Ashton Kutcher guest-edited a recent online-only issue of Details that primarily featured two pieces: "The New Titans of Tech," and "Generation Next," which focused on emerging companies and technologies, respectively. The catch? Three of the four sites/services profiled in the "Titans" feature are Kutcher investments, and a whopping eight out of the twelve "Generation Next" spotlights are partially funded by Kutcher. Turns out that the features might not only be shameless self-promotion. They might also be a federal crime.
"It's certainly a possibility that a case like this could be investigated," assistant Federal Trade Commission director Richard Cleland told the New York Times.
"If you're out there promoting individual products that you have investment in, it needs to be disclosed… If you have significant economic investment that is not otherwise apparent, that may potentially affect the credibility of your endorsement, and I see that as a potential problem."
Ah, but surely Details made Kutcher's investments clear, if not for the sake of the article than for the sake of journalistic integrity itself. Well, sort of: a single line in the introduction notes that Kutcher "puts his money where his mouth is, backing many of the companies he champions here."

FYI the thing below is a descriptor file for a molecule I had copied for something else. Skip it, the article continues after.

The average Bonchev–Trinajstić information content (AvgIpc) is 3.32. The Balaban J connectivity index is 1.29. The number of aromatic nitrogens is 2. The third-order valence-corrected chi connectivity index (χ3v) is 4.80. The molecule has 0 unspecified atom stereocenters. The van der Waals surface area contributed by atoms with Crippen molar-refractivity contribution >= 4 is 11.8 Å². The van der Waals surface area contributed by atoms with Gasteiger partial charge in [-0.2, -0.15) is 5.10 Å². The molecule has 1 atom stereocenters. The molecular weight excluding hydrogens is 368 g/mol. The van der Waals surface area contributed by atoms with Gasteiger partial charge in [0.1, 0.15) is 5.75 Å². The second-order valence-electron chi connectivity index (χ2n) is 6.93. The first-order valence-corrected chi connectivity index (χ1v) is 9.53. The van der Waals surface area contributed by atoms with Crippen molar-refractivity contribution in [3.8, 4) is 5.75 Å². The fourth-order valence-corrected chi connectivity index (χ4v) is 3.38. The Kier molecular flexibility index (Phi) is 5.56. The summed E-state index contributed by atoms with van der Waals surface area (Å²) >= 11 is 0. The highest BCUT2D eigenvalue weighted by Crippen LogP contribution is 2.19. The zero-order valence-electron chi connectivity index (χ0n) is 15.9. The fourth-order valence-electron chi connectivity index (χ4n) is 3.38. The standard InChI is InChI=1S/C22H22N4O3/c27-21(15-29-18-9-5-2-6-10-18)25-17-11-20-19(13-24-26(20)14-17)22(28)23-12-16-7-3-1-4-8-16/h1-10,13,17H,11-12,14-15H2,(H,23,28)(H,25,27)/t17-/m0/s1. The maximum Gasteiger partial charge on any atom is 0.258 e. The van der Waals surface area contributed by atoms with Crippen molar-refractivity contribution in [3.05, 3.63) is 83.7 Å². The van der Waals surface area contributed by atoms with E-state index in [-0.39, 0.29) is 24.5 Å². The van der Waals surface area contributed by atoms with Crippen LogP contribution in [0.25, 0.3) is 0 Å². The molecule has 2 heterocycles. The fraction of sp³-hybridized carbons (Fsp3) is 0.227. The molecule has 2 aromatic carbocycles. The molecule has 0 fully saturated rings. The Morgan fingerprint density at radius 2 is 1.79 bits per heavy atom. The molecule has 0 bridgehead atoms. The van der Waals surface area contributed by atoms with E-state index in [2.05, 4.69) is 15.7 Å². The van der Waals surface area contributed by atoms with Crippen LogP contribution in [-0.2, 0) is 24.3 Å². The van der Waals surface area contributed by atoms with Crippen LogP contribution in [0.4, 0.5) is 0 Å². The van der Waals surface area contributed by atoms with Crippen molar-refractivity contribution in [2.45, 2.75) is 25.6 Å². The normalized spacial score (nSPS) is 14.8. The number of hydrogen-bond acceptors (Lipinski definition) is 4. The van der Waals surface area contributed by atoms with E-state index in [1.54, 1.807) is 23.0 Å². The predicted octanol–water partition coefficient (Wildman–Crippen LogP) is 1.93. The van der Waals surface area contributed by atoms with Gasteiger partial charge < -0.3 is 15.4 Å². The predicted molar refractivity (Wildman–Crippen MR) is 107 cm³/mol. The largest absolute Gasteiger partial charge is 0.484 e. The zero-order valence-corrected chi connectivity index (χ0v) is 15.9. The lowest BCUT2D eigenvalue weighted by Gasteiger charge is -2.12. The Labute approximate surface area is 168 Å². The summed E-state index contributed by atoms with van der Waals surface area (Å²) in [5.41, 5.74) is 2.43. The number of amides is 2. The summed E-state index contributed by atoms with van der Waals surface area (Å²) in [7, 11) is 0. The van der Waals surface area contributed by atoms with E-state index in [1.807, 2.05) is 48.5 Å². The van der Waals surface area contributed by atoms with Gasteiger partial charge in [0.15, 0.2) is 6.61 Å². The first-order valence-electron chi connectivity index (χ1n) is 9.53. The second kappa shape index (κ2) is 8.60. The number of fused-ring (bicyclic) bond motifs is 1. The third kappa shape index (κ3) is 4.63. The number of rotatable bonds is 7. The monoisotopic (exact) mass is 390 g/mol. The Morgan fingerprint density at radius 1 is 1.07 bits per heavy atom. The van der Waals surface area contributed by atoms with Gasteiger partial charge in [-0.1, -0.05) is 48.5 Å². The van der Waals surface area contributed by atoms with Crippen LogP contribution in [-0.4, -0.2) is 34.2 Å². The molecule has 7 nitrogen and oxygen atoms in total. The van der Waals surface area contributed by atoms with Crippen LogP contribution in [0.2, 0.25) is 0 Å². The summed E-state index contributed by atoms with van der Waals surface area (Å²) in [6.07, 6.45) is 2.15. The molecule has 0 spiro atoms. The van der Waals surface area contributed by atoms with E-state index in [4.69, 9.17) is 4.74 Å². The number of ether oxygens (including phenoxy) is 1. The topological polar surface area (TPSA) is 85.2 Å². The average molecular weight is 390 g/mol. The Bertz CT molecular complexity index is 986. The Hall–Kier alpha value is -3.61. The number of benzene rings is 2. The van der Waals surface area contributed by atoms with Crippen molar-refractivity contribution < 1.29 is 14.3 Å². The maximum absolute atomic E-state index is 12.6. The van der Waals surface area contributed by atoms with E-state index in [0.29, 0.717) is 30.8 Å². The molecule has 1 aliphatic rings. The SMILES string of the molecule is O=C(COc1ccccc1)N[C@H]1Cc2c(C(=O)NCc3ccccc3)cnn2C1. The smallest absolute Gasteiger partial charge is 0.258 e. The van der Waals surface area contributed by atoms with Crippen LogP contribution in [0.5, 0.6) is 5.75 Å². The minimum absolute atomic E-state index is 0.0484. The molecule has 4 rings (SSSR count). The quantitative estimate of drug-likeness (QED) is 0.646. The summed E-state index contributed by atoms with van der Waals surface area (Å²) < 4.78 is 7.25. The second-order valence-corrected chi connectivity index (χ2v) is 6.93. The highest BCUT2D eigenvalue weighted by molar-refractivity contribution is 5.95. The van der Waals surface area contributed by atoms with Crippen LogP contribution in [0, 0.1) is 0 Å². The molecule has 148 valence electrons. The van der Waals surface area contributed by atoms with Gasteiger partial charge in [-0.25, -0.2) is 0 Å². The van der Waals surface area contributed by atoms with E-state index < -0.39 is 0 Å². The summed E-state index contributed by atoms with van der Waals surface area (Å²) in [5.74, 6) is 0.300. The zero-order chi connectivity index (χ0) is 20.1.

Now, I think "backing" fails to adequately delineate between: "I use these products" and "I am a majority investor in these companies." But it doesn't stop there: besides the aforementioned three investments in "Titans" and eight in "Next," Kutcher also promotes a site called Fashism (clever!) that he invested in and a company he co-founded called Katalyst Media.
Look, the fact that Kutcher's a self-aggrandizing famewhore is more or less common knowledge, and it's also expected that celebrities will pimp their wares anywhere and any time. But a line has to be drawn somewhere. And if it takes the Federal Government to finally take Kutcher down a peg, so be it.